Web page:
My experience with Chinese New Year
So today is officially the 14th day of Chinese New Year. Tomorrow would be the 15th and marks the end of the festive season and the ‘real’ coming of the New year. As per our customary traditions, we would go and pray to my grandparents and my great great grandparents at the columbarium. Usually we go on the 15th day but because it lands on a Monday this year so we have to arrange it on a weekend because the adults have to work and the children have to study.
Usually we go and pray on their death anniversaries, 1st and last day of Chinese New Year, Ching Ming, 7th month and I think thats about it. In the past they used to be buried in the cemetery. But Singapore has a rule that you can only be buried for a certain amount of years before you have to exhume them and move them to a columbarium. This is necessary in order to save space and its actually alot more convienient.
I remember in the past we had to hike up and down to search for the tombstone and though it was somehow more ‘fun’ to go there because you get to trim the grass there and clean the tombstone and it just makes it more memorable. But the hiking was definitely no joke. Plus the 47238947923 people that go there is just fantastically amazingly horribly crampy. So yep, it was good in the past but its great now.
Anyway, remember I mentioned yesterday about people crowding around to watch the dragon dance so they can see the numbers made from the orange? Heres a picture of one. This one was taken from the columbarium.
So yea, its up to you to intepret which way to read the numbers and if your lucky you’ll strike!
These are some of the offerings that we buy to present to our ancestors so they can have a nice meal on these special occasions. Because my ancestors are all from Hainan Island, so they really LOVE CHICKEN RICE. Especially Hainanese chicken rice! And I heard from my parents that my grandparents make delicious chicken rice, unfortunately the skill wasn’t passed down because no one was interested.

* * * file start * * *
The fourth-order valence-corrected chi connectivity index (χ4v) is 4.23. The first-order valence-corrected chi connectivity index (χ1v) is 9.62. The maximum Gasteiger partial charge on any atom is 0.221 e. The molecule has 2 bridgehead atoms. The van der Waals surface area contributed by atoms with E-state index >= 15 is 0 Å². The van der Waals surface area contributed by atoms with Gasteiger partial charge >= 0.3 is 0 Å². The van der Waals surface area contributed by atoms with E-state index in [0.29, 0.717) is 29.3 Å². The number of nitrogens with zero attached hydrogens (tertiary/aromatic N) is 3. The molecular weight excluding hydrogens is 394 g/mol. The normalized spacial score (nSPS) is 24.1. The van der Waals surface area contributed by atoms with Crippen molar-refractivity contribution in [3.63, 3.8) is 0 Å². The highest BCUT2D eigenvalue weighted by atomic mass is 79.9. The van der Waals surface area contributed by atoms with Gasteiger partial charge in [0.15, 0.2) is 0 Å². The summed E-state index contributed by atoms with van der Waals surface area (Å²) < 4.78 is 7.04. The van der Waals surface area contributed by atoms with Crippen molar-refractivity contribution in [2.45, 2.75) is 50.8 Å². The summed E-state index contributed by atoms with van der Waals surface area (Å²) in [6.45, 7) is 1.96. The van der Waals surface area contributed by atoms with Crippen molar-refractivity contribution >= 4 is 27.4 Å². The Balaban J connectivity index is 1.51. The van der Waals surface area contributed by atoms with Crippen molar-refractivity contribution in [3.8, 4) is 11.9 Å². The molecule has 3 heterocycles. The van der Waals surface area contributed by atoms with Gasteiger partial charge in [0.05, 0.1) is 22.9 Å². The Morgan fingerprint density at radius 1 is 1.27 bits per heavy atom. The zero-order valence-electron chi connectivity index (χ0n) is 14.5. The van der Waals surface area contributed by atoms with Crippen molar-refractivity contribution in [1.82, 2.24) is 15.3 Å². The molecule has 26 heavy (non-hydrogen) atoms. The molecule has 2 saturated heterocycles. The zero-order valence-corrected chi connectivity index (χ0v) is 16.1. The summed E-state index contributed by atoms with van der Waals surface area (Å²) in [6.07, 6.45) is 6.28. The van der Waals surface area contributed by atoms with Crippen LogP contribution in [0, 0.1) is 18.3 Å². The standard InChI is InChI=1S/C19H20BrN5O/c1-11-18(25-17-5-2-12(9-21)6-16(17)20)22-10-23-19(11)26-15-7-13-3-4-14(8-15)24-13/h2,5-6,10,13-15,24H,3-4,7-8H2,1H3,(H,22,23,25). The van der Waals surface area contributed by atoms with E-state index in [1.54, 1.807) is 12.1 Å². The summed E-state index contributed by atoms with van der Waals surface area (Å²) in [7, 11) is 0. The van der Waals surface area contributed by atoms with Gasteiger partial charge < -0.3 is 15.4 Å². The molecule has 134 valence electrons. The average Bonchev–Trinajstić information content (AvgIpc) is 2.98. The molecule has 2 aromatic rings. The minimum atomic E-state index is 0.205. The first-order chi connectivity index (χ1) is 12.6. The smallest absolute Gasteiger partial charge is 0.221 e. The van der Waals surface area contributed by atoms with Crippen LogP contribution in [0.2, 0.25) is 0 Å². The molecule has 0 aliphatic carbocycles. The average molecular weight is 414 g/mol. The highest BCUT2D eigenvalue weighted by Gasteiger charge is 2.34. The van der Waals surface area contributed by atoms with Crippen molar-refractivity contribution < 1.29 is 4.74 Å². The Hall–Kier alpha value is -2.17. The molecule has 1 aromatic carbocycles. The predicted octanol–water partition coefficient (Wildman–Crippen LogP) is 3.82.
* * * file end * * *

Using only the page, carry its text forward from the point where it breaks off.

Some of the offerings from other people, favourite food of their ancestors.
So usually we would buy chicken rice, fa gao etc etc to pray.
On such days we also burn ‘money’ to our ancestors so they can buy food and etc. Like in the picture, the original is the long yellow paper thing and you have to fold it into the ingot shape before burning. This is so that it becomes ‘money’ and is not just random pieces of yellow paper. The other type has to be rolled into something like an ingot shape as well. I forgot to take a picture of that one though.
These are the tablets. So usually after placing our offerings, we will pray. We usually place a really huge joss stick and light it. When its approximately halfway burnt, we go down and burn the offerings. After that we sit around and chat so the ancestors can eat. Then the youngest in the family will pua bei. Its this throwing of two red things. If its two up then it means smiling, one up one down means ok, two down means unhappy i think. I don’t really know.
So if its ok, then we can pack up the food and go. For most, they would eat the food there but because its abit troublesome for us so we would just packet the food home. So yea, its like a mini re-union whenever we go and pray. And its actually really nice to go there and pray for what you wish for, spend some time with your relatives etc. So yea.
To end off, I’ll show you a special picture of a very special sharks fin.
GREEN SHARKS FIN!
WAYYY COOL RIGHT? hahaha. and my mummy said its really delicious as well. With vinegar and pepper, you definitely can’t go wrong with GREENS SHARKS FIN!! ((:
Have a happy Sunday people. (: